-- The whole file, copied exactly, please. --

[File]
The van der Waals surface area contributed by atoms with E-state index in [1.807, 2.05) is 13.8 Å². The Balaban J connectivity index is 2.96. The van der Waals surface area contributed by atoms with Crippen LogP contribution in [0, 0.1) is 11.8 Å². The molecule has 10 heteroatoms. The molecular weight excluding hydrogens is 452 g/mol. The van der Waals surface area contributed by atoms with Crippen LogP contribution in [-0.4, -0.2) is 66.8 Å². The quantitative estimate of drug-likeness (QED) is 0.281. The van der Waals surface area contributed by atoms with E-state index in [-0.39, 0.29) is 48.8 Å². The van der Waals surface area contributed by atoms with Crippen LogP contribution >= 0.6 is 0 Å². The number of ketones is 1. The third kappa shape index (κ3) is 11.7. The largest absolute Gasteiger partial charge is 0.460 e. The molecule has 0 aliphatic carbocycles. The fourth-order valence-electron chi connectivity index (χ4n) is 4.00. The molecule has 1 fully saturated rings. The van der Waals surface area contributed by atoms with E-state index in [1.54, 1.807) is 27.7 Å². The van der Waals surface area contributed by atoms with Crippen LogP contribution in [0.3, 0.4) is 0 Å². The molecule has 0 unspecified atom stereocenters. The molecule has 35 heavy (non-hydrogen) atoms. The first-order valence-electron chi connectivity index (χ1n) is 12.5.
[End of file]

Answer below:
The van der Waals surface area contributed by atoms with E-state index in [1.807, 2.05) is 13.8 Å². The Balaban J connectivity index is 2.96. The van der Waals surface area contributed by atoms with Crippen LogP contribution in [0, 0.1) is 11.8 Å². The molecule has 10 heteroatoms. The molecular weight excluding hydrogens is 452 g/mol. The van der Waals surface area contributed by atoms with Crippen LogP contribution in [-0.4, -0.2) is 66.8 Å². The quantitative estimate of drug-likeness (QED) is 0.281. The van der Waals surface area contributed by atoms with E-state index in [-0.39, 0.29) is 48.8 Å². The van der Waals surface area contributed by atoms with Crippen LogP contribution >= 0.6 is 0 Å². The number of ketones is 1. The third kappa shape index (κ3) is 11.7. The largest absolute Gasteiger partial charge is 0.460 e. The molecule has 0 aliphatic carbocycles. The fourth-order valence-electron chi connectivity index (χ4n) is 4.00. The molecule has 1 fully saturated rings. The van der Waals surface area contributed by atoms with E-state index in [1.54, 1.807) is 27.7 Å². The van der Waals surface area contributed by atoms with Crippen LogP contribution in [0.3, 0.4) is 0 Å². The molecule has 0 unspecified atom stereocenters. The molecule has 35 heavy (non-hydrogen) atoms. The first-order valence-electron chi connectivity index (χ1n) is 12.5.